PIERRE, S.D. – The historic city of Deadwood derives its name from dead trees which engulfed the canyon at the time of its founding, but its legends are far from dead.
Deadwood originated as an illegal settlement. The allure of fortune and fame was too great for many, and soon Deadwood was one of the most populated and infamous outlaw towns in the West. However, it may never have acquired its legendary reputation had it not been for Charlie Utter’s wagon train, which arrived in Deadwood Gulch in 1876.
Utter’s aim was to create a fortune by assembling a proper settlement for the influx of fortune seekers flocking to the Black Hills in search of gold. As a result, Deadwood became notorious for its lawlessness, promises of gold, and famous western figures such as Wild Bill Hickok, Calamity Jane, and Seth Bullock, who made the ruckus town of Deadwood their home and final resting place.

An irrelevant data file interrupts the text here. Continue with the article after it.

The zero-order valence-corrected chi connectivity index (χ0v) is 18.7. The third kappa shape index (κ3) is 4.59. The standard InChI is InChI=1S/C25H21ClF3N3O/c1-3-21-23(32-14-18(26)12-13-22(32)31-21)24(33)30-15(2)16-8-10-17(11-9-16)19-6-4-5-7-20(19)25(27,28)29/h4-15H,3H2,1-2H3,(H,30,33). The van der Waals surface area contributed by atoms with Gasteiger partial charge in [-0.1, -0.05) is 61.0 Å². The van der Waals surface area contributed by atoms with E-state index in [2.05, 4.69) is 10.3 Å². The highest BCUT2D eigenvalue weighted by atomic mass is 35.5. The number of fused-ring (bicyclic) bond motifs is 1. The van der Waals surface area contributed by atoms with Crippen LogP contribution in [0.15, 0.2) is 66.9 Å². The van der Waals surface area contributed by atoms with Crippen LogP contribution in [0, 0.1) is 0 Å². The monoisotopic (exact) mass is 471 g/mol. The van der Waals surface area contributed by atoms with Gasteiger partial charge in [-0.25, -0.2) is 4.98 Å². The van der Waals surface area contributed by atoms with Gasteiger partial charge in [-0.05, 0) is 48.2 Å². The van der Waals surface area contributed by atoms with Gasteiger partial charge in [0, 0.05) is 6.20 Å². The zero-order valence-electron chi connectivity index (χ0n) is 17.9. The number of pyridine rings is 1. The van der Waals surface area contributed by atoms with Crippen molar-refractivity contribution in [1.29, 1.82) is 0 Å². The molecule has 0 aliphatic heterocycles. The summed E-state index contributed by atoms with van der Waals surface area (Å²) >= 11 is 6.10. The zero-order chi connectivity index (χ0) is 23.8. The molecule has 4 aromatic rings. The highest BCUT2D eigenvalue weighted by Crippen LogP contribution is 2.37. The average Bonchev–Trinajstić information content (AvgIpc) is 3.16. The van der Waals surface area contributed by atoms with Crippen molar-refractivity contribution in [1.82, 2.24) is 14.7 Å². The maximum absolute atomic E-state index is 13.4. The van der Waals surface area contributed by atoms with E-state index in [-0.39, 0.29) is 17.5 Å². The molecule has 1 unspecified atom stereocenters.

The spirit of the Old West continues to embody present-day Deadwood. The historic city has modernized while holding onto its Wild West roots, and it continues to live on as a present-day gaming and visitor destination. In 1989, Deadwood became the third place in the nation to legalize gambling and will celebrate its 20th anniversary of gaming this year.
The Marks of History series is a project of the South Dakota Office of Tourism designed to highlight historical markers all across South Dakota. Click on the special “Marks of History” link at www.MediaSD.com
to access the complete list of articles.
The Marks of History series is part of Goal 1 of the 2010 Initiative to double visitor spending in South Dakota and Goal 4 to enhance history and arts as a tool for economic development and cultural tourism in South Dakota. The Office of Tourism serves under the direction of Richard Benda, Secretary of the Department of Tourism and State Development.